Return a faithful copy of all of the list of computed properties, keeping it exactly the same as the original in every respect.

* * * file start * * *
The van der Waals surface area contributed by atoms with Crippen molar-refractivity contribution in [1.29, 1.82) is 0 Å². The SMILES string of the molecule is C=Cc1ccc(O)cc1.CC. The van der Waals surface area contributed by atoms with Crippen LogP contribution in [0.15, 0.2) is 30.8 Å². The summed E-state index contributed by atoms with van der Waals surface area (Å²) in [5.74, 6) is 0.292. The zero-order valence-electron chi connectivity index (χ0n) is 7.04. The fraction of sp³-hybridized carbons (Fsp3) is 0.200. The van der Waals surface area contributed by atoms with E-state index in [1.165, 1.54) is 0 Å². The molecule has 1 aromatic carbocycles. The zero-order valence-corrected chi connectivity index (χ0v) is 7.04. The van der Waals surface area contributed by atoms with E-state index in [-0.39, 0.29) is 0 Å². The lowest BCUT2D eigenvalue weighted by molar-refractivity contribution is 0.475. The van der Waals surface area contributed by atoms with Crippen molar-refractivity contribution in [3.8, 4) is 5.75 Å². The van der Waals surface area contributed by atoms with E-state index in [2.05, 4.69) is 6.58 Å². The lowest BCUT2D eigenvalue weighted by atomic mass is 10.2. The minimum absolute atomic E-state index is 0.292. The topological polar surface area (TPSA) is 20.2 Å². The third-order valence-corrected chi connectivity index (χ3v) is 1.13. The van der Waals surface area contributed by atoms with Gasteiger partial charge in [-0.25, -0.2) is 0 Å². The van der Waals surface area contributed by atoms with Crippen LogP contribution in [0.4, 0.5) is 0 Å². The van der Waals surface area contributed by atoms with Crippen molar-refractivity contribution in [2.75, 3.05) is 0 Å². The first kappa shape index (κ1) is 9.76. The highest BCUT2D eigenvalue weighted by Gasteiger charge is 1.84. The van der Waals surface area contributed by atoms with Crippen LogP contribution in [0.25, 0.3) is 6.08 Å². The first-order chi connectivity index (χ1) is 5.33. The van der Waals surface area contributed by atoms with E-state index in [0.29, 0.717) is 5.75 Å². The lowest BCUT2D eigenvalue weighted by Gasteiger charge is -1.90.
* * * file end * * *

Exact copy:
The van der Waals surface area contributed by atoms with Crippen molar-refractivity contribution in [1.29, 1.82) is 0 Å². The SMILES string of the molecule is C=Cc1ccc(O)cc1.CC. The van der Waals surface area contributed by atoms with Crippen LogP contribution in [0.15, 0.2) is 30.8 Å². The summed E-state index contributed by atoms with van der Waals surface area (Å²) in [5.74, 6) is 0.292. The zero-order valence-electron chi connectivity index (χ0n) is 7.04. The fraction of sp³-hybridized carbons (Fsp3) is 0.200. The van der Waals surface area contributed by atoms with E-state index in [1.165, 1.54) is 0 Å². The molecule has 1 aromatic carbocycles. The zero-order valence-corrected chi connectivity index (χ0v) is 7.04. The van der Waals surface area contributed by atoms with E-state index in [-0.39, 0.29) is 0 Å². The lowest BCUT2D eigenvalue weighted by molar-refractivity contribution is 0.475. The van der Waals surface area contributed by atoms with Crippen molar-refractivity contribution in [3.8, 4) is 5.75 Å². The van der Waals surface area contributed by atoms with E-state index in [2.05, 4.69) is 6.58 Å². The lowest BCUT2D eigenvalue weighted by atomic mass is 10.2. The minimum absolute atomic E-state index is 0.292. The topological polar surface area (TPSA) is 20.2 Å². The third-order valence-corrected chi connectivity index (χ3v) is 1.13. The van der Waals surface area contributed by atoms with Gasteiger partial charge in [-0.25, -0.2) is 0 Å². The van der Waals surface area contributed by atoms with Crippen LogP contribution in [0.4, 0.5) is 0 Å². The van der Waals surface area contributed by atoms with Crippen molar-refractivity contribution in [2.75, 3.05) is 0 Å². The first kappa shape index (κ1) is 9.76. The highest BCUT2D eigenvalue weighted by Gasteiger charge is 1.84. The van der Waals surface area contributed by atoms with Crippen LogP contribution in [0.25, 0.3) is 6.08 Å². The first-order chi connectivity index (χ1) is 5.33. The van der Waals surface area contributed by atoms with E-state index in [0.29, 0.717) is 5.75 Å². The lowest BCUT2D eigenvalue weighted by Gasteiger charge is -1.90.